Have you ever started on some creative work, and given yourself an arbitrary restriction within which to do it? Like making some pixel art, but you will only use black or white pixels. I think it’s quite a fun way to drive the creative and problem solving juices, to test the limits of the restriction and learn new techniques.
In the two most recent posts we focused on the Python object system. We learned what Python objects and Python types are, how they are defined and what determines their behavior. This discussion gave us a good understanding of how Python objects work in general. What we haven’t discussed is how particular objects, such as strings, integers and lists, are implemented. In this and several upcoming posts we’ll cover the implementations of the most important and most interesting built-in types. The subject of today’s post is
Python is my favourite programming language. Since I discovered it in 2004, programming in Python became my favourite hobby. I’ve tried to learn a few other languages and have never found one as friendly to beginners as Python. As readers of this blog know, these days I am particularly interested in tracebacks, and I am likely paying more attention than most to Python’s improvements in this area: Python is becoming more and more precise in the information that it provides to the users when something goes wrong…
People bash OO a lot these days, I’m increasingly coming to the opinion they’re right, at least in Python. My point here is not to argue that OO is bad per se, more that its introduction is simply unnecessary, AKA not useful.
Let’s see how we can create QR codes that look however we want, while preserving links. We’ll also show the world’s first working QR gif (as far as I know).
On November 29, version 1.7 of SymPy, a Python library for symbolic mathematics, was released. The new version brings a large number of enhancements and bug fixes, and some minor backward incompatibilities. While these are enumerated in detail in the release notes, we will take advantage of this opportunity to look at some of the things that can be done with SymPy and explore its interface options through several detailed examples.
Mypy is an optional static type checker for Python. It’s been around since 2012 and is gaining traction even since. One of the main benefits of using a type checker is getting errors at “compile time” rather than at run time.
Exhaustiveness checking is a common feature of type checkers, and a very useful one! In this article I’m going to show you how you can get mypy to perform exhaustiveness checking!
defaultdictis an incredibly useful tool to specify default values for missing keys (RealPython has a great primer on them).
I found I was taking up so much memory to store the value 0 for an algorithm which counted rather infrequent elements in a huge sequence split into many chunks. Using a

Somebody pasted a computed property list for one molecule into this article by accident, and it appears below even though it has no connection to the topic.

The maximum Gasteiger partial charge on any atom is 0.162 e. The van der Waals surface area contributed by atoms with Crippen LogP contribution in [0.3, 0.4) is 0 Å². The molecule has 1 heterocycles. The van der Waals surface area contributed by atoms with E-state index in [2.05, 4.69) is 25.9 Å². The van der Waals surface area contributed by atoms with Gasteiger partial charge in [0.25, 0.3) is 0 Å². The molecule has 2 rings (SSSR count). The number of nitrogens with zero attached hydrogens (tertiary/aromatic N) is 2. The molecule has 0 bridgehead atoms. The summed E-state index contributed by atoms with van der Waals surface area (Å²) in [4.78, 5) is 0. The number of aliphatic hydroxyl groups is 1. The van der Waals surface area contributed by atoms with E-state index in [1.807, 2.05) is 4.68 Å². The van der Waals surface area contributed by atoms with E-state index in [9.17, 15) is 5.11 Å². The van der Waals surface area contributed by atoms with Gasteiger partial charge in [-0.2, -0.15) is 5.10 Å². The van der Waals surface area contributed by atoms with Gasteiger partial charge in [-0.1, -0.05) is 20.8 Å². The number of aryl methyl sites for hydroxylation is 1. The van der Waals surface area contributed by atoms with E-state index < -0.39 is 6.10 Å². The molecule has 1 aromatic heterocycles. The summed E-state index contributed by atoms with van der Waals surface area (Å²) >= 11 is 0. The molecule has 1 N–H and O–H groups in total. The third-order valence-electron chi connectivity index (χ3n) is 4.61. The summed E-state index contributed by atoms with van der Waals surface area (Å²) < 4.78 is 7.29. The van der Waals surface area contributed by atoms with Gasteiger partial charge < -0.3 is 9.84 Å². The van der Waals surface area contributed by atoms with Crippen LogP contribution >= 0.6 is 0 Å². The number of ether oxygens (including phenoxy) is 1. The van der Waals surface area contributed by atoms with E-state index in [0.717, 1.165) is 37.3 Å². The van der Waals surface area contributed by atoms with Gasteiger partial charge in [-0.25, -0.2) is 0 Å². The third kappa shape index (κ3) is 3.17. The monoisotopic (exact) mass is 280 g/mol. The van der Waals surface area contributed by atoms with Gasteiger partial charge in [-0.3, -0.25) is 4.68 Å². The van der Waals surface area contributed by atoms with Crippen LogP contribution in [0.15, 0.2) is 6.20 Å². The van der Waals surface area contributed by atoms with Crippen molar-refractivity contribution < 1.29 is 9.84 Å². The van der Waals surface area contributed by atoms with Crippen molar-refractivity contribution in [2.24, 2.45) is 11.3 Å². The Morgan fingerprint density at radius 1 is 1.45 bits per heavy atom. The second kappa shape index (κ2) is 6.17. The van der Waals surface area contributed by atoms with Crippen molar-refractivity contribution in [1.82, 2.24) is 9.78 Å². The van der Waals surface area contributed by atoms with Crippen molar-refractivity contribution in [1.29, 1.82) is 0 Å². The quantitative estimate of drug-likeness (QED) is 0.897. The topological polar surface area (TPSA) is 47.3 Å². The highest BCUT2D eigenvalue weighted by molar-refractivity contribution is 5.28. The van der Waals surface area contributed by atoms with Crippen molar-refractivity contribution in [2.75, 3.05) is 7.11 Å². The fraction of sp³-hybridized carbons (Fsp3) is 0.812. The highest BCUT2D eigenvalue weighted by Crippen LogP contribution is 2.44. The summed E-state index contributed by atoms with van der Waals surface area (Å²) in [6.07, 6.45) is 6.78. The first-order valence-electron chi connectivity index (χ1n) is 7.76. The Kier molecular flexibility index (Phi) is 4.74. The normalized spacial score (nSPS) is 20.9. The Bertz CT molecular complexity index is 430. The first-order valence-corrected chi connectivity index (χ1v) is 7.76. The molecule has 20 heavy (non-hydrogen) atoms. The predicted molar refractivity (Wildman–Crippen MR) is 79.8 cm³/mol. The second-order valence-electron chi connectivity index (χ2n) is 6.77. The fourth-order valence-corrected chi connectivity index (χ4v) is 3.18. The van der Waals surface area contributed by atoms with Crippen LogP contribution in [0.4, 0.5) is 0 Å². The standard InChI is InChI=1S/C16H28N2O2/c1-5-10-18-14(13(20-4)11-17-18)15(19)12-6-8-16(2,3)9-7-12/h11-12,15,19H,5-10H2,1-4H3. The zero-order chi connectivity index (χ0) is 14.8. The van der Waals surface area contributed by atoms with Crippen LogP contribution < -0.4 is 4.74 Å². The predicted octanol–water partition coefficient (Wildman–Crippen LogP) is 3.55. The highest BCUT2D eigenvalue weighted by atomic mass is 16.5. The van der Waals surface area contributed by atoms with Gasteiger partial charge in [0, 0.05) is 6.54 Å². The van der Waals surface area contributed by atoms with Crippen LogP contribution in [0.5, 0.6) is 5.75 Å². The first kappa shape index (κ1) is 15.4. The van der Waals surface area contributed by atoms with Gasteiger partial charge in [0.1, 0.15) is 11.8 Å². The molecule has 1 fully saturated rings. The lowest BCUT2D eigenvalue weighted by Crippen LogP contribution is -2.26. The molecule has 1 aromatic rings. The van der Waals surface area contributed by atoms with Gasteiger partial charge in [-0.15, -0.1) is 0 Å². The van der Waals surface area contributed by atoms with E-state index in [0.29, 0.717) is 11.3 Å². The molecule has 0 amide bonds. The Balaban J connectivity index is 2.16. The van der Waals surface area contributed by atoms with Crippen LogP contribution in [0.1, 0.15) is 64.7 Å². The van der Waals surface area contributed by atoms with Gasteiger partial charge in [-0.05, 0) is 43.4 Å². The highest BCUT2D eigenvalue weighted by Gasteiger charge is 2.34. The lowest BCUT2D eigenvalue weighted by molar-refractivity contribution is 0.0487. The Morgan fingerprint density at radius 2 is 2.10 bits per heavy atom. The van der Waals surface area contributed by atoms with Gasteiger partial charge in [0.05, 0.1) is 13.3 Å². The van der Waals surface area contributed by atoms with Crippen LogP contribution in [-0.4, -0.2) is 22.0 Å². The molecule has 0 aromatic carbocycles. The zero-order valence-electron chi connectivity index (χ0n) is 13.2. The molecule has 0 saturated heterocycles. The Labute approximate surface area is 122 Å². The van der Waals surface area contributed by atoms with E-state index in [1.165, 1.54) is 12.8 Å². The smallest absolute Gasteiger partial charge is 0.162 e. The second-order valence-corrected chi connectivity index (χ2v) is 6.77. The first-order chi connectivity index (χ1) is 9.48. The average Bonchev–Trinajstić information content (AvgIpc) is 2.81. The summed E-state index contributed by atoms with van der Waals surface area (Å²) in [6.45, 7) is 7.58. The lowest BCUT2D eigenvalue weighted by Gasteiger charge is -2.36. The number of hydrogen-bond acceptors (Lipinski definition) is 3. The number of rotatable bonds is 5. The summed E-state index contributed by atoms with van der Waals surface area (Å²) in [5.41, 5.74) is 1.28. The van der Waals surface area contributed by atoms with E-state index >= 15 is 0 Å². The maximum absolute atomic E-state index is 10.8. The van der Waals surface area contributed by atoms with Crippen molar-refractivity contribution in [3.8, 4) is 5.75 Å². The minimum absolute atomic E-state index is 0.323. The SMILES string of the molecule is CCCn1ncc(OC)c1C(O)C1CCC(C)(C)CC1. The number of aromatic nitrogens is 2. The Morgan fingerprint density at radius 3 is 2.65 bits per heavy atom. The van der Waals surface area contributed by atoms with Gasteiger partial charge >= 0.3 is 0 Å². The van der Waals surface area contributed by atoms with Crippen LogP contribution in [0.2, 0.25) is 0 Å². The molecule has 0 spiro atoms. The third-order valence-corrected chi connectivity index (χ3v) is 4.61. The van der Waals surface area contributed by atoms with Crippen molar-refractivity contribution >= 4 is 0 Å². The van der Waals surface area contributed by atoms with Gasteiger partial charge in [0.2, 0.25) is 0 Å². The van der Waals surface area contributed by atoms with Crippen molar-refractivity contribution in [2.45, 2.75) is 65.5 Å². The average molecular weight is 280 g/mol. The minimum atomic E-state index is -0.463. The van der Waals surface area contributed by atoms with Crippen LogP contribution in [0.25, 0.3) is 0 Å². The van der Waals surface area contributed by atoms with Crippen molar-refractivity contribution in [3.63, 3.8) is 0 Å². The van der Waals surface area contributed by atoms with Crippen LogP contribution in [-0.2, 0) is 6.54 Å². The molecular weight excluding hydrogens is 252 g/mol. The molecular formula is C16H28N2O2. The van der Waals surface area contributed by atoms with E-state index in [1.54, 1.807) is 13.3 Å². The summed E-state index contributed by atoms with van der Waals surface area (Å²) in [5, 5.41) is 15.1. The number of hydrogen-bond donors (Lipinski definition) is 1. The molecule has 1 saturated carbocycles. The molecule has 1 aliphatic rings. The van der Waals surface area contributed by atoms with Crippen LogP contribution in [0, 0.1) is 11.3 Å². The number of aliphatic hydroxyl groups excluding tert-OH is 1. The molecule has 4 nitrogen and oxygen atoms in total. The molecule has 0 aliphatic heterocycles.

defaultdict(int)for each distinct element to store which indices had a non-zero count of the respective element greatly optimised it, but I yearned for a
defaultlistequivalent to standardise this approach and generally make my code more expressive.
Flat is a library for creating and manipulating digital forms of fine arts. Its aim is to enable experimentation with and testing of unpredictable or automated processes, to inspect the beginning of the “new”.
It grew out of the needs for generative design, architecture and art. The concept of “design” is more of a subject of study yet to be delved into, hence the fitter term for subtitle is “infrastructure”.
In this demonstration we will use Keras and TensorFlow 2.3 to explore data, normalize data, and build both a linear model and Deep Neural Network (DNN) to solve a regression problem. TensorFlow Core 2.3 includes tf.keras, which provides the high level (high abstraction) Keras Application Programming Interface (API) for TensorFlow. Keras simplifies the command and control of TensorFlow. The TensorFlow ecosystem also contains straightforward and simple vehicles for normalization and other common Machine Learning data preparation constructs.
Some of the new major new features and changes in Python 3.9 are:
PEP 573, Module State Access from C Extension Methods
PEP 584, Union Operators in dict
PEP 585, Type Hinting Generics In Standard Collections
PEP 593, Flexible function and variable annotations
PEP 602, Python adopts a stable annual release cadence
PEP 614, Relaxing Grammar Restrictions On Decorators
PEP 615, Support for the IANA Time Zone Database in the Standard Library
PEP 616, String methods to remove prefixes and suffixes
PEP 617, New PEG parser for CPython
BPO 38379, garbage collection does not block on resurrected objects;
BPO 38692, os.pidfd_open added that allows process management without races and signals;
BPO 39926, Unicode support updated to version 13.0.0;
BPO 1635741, when Python is initialized multiple times in the same process, it does not leak memory anymore;
A number of Python builtins (range, tuple, set, frozenset, list, dict) are now sped up using PEP 590 vectorcall;
A number of Python modules (_abc, audioop, _bz2, _codecs, _contextvars, _crypt, _functools, _json, _locale, operator, resource, time, _weakref) now use multiphase initialization as defined by PEP 489;
A number of standard library modules (audioop, ast, grp, _hashlib, pwd, _posixsubprocess, random, select, struct, termios, zlib) are now using the stable ABI defined by PEP 384.